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Inflammation and Change in Body Weight with Antiretroviral Therapy Initiation in a Multinational Cohort of HIV-infected Adults.

Mave, Vidya, Erlandson, Kristine M, Gupte, Nikhil, Balgopal, Ashwin, Asmuth, David M, Campbell, Thomas B, Smeaton, Laura, Kumarasamy, Nagalingeswaran, Hakim, James, Santos, Breno, Riviere, Cynthia, Hosseinipour, Mina C, Sugandhavesa, Patcharaphan, Infante, Rosa, Pillay, Sandy, Cardoso, Sandra W, Tripathy, Srikanth, Mwelase, Noluthando, Berendes, Sima, Andrade, Bruno B, Thomas, David L, Bollinger, Robert C and Gupta, Amita (2016) 'Inflammation and Change in Body Weight with Antiretroviral Therapy Initiation in a Multinational Cohort of HIV-infected Adults.'. Journal of Infectious Disease, Vol 214, Issue 1, pp. 65-72.

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Both wasting and obesity are associated with inflammation, but the extent to which body weight changes influence inflammation in HIV is unknown.

Among a random virologically suppressed participants of the PEARLS trial, inflammatory markers were measured at weeks 0, 24, and 48 post-antiretroviral therapy (ART). Associations between baseline and change in body mass index (BMI) and inflammation changes were assessed using random effects models.

Of 246 participants, 27% were overweight/obese (BMI≥25 kg/m(2)) and 8% were underweight (BMI<18.5 kg/m(2)) at baseline. After 48 weeks, 37% were overweight/obese and 3% were underweight. While many inflammatory markers decreased 48 weeks after ART in the overall group, the decrease in CRP was smaller in overweight/obese participants (p=0.01) and the decreases in both CRP (p=0.01) and IL-18 (p=0.02) were smaller in underweight participants. Each 1 unit gain in BMI among overweight/obese participants was associated with a 0.02 log10 increase in sCD14 (p=0.05), while each 1 unit BMI gain among underweight participants was associated with 9.32 mg/L decrease in CRP (p=0.001).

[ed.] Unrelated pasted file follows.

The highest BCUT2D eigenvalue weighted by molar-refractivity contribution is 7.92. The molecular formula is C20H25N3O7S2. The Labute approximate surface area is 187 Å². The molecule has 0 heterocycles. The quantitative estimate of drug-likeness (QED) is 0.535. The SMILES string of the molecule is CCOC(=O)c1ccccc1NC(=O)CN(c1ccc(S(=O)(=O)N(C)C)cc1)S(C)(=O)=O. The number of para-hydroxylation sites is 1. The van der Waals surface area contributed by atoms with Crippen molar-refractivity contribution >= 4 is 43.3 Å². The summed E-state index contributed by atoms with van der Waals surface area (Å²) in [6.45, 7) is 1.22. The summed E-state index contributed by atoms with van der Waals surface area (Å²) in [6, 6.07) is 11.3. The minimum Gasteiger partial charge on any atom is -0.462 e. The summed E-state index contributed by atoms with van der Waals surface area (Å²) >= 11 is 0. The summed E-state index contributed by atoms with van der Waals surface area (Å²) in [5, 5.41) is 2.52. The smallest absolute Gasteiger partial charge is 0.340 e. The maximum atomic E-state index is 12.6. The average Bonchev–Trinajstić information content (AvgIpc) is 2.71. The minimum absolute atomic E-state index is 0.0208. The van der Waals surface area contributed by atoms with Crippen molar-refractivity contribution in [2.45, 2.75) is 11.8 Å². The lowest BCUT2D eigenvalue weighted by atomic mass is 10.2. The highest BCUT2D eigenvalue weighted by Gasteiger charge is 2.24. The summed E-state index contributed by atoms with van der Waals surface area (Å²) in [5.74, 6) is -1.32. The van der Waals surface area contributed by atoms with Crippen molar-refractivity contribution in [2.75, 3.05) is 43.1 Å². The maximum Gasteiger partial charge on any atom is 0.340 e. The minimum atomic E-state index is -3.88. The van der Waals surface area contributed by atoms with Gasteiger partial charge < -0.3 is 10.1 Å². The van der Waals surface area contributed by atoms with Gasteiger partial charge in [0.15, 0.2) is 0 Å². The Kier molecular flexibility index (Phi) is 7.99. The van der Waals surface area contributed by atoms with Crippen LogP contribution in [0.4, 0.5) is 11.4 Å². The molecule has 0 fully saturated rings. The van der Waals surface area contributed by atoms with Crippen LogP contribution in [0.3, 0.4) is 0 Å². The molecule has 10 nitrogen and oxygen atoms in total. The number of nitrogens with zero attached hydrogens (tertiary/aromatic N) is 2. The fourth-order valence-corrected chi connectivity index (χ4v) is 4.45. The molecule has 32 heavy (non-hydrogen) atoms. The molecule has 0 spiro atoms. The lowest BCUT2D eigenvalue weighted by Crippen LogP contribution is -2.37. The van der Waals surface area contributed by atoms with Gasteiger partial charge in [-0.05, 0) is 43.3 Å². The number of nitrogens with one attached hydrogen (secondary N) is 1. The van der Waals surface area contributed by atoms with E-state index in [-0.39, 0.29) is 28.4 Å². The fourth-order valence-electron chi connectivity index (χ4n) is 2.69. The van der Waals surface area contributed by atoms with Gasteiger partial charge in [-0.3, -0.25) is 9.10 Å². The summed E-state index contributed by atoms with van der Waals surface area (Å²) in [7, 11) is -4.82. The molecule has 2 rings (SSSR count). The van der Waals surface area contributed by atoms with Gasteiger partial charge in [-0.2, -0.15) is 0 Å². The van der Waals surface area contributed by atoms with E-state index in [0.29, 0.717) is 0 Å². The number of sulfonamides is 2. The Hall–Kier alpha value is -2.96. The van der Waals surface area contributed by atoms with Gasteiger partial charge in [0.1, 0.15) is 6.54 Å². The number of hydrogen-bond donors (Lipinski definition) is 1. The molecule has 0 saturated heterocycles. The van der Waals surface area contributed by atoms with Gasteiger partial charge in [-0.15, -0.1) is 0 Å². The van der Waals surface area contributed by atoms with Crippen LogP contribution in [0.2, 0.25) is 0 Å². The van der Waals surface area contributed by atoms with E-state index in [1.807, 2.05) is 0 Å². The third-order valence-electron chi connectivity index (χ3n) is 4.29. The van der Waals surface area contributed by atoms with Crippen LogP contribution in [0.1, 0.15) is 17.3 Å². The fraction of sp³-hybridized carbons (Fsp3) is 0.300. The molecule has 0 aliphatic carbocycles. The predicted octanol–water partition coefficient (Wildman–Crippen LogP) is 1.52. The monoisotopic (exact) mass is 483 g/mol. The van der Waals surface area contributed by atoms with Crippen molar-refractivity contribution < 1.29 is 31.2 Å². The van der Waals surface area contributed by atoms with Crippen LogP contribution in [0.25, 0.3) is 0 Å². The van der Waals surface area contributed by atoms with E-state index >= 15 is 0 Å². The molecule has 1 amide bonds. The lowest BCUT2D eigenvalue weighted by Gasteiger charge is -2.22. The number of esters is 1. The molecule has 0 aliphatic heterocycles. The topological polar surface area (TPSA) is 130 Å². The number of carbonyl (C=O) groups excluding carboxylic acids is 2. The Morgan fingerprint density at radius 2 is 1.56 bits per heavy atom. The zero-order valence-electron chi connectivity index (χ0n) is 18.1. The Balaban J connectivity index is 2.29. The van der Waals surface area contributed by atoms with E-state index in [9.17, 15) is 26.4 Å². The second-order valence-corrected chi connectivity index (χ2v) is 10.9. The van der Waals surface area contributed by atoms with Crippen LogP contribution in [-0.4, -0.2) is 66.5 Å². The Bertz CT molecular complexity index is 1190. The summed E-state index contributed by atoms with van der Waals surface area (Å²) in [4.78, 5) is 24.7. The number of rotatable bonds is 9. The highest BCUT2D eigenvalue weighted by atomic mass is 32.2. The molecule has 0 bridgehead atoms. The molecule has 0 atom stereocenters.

Being either overweight or underweight at ART initiation was associated with heightened systemic inflammation. While weight gain among overweight/obese persons predicted increased inflammation, weight gain among underweight persons predicted reduced inflammation.

Item Type: Article
Subjects: WB Practice of Medicine > Diagnosis > General Diagnosis > WB 143 Signs and symptoms
WC Communicable Diseases > Virus Diseases > Acquired Immunodeficiency Syndrome. HIV Infections > WC 503 Acquired immunodeficiency syndrome. HIV infections
Faculty: Department: Clinical Sciences & International Health > International Public Health Department
Digital Object Identifer (DOI):
Depositing User: Helen Fletcher
Date Deposited: 16 Mar 2016 15:07
Last Modified: 07 Dec 2018 10:17


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